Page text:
Ironwood Quartet, July 11 Ironwood Quartet, joined by Tai Chi Chuan players including prizewinner Jonathan Krehm, David Robert and Evonne Tan in a combined ode to the Chinese martial art and to Canadian artistry. Premiere works by Evan Mitchell, Kevin Lau and Alexina Louie, alongside a performance of Parting Wild Horse’s Mane by one of Canada’s most widely known composers, R. Murray Schafer, frame Tai Chi Chuan demonstrations of forms and weapons. For their concert on July 14 in Walter Hall, the Miró Quartet performs two pieces from the traditional string quartet repertoire by Haydn and Brahms, which bookend two examples of the medium by contemporary Pulitzer Prize-winning American composers, making this recital a compelling mini-history of the chamber music medium. The New Orford String Quartet headed by the concertmasters of Canada’s top orchestras, the TSO (Jonathan Crow) and OSM (Andrew CURTIS PERRY Wan), returns July 26 to play Schubert’s glorious – and final – exploration of the string quartet format, the fourth of Hungarian master Béla Bartók’s Six String Quartets (1928) and Canadian composer Kelly-Marie Murphy’s vibrant string quartet Oblique Light, a reflection on, to quote the composer, “How we experience light in a northern climate.” Metamorphosis The final main stage concert – Metamorphosis, on July 28 in Walter Hall – brings together 16 musicians drawn from the Toronto Symphony Orchestra, Orchestre symphonique de Montréal and the Rosebud Quartet, in a program of powerful works showcasing the brilliance of the musicians assembled as performers and mentors for the festival and academy. The program begins with Francis Poulenc’s cheeky Sextet for piano and winds, which reached its final form in 1939 after nearly a decade of revisions. Richard Strauss’ Metamorphosen Septet (1945) is in equal measure filled with deep lament and optimism, written in response to the devastation of the Second World War, with both obvious and more layered references to Beethoven’s Symphony No. 3 “Eroica”. The concert closes with a gem of the repertoire: Brahms’ Piano Trio No.1, which ran a lengthy path to its final form. The first version, the one being performed on July 28, dates from 1854. No less than 35 years later, Brahms produced a thoroughly revised second version, which is now most commonly performed. There is perhaps one more metamorphosis to talk about here – the one that will be on display in the Finale Concert on July 29, again in Walter Hall. It will feature Academy Fellows, Festival Artist Mentors and Community Program participants (with repertoire to be announced in July). On display should be a joyful demonstration of the changes brought about for all the participants – Fellows, Mentors, and Community Academy participants alike – by immersion in such a creative and collaborative event. TSM has come a long way. Paul Ennis is the managing editor of The WholeNote. Opening Night Gala (featuring Deantha Edmunds, Yolanda Bruno, Suba Sankaran, Dylan Bell, Lori Gemmell, Quatuor Despax and more. Hosted by Tom Allen.) | July 20 | 7:30 PM Autorickshaw and Penderecki String Quartet | July 23 | 3 PM Hinrich Alpers | July 30 | 3 PM Marika Bournaki and Julian Schwarz | Aug 6 | 3 PM John Pizzarelli | Aug 13 | 4 PM Tickets ( - 5) Tel. 519.271.2101 | Summer 2023 | 23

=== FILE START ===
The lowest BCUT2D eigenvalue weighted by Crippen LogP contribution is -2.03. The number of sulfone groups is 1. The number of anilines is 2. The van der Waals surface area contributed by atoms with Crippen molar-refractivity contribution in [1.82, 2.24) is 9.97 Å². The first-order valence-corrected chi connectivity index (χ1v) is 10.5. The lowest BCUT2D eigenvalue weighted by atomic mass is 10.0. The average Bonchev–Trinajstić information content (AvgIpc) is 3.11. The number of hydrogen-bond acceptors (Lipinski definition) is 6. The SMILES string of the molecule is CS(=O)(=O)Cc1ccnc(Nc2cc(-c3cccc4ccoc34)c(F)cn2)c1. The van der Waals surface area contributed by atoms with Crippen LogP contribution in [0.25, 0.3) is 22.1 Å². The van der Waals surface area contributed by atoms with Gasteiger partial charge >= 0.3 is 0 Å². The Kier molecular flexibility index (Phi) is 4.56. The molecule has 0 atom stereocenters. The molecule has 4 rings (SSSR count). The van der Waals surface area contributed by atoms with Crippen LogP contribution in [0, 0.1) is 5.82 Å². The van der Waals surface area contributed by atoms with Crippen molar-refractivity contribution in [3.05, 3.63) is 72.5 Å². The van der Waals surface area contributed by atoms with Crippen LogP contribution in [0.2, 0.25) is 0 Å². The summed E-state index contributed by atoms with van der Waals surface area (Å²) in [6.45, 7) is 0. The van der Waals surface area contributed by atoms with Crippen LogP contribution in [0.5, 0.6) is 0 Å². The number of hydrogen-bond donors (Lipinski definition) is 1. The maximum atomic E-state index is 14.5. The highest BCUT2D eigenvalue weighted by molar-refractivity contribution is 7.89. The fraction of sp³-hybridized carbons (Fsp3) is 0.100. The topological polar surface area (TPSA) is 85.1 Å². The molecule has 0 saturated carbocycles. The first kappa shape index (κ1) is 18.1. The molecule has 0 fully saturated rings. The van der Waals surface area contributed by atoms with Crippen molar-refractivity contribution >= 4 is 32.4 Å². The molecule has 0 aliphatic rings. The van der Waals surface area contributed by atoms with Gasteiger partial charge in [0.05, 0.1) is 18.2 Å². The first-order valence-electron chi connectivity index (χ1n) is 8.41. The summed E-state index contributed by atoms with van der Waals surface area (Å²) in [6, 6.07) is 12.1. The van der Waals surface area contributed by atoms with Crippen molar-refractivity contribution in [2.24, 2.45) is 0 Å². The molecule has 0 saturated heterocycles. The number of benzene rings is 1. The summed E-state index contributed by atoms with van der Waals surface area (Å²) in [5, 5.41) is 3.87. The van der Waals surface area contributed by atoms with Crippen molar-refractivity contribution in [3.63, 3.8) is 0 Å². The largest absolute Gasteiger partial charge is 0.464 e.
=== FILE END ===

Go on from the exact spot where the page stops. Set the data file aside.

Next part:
Volumes 21-25 (2015-2020)

Volumes 16-20 (2010-2015)

Volumes 11-15 (2004-2010)

Volumes 6 - 10 (2000 - 2006)

Volumes 1-5 (1994-2000)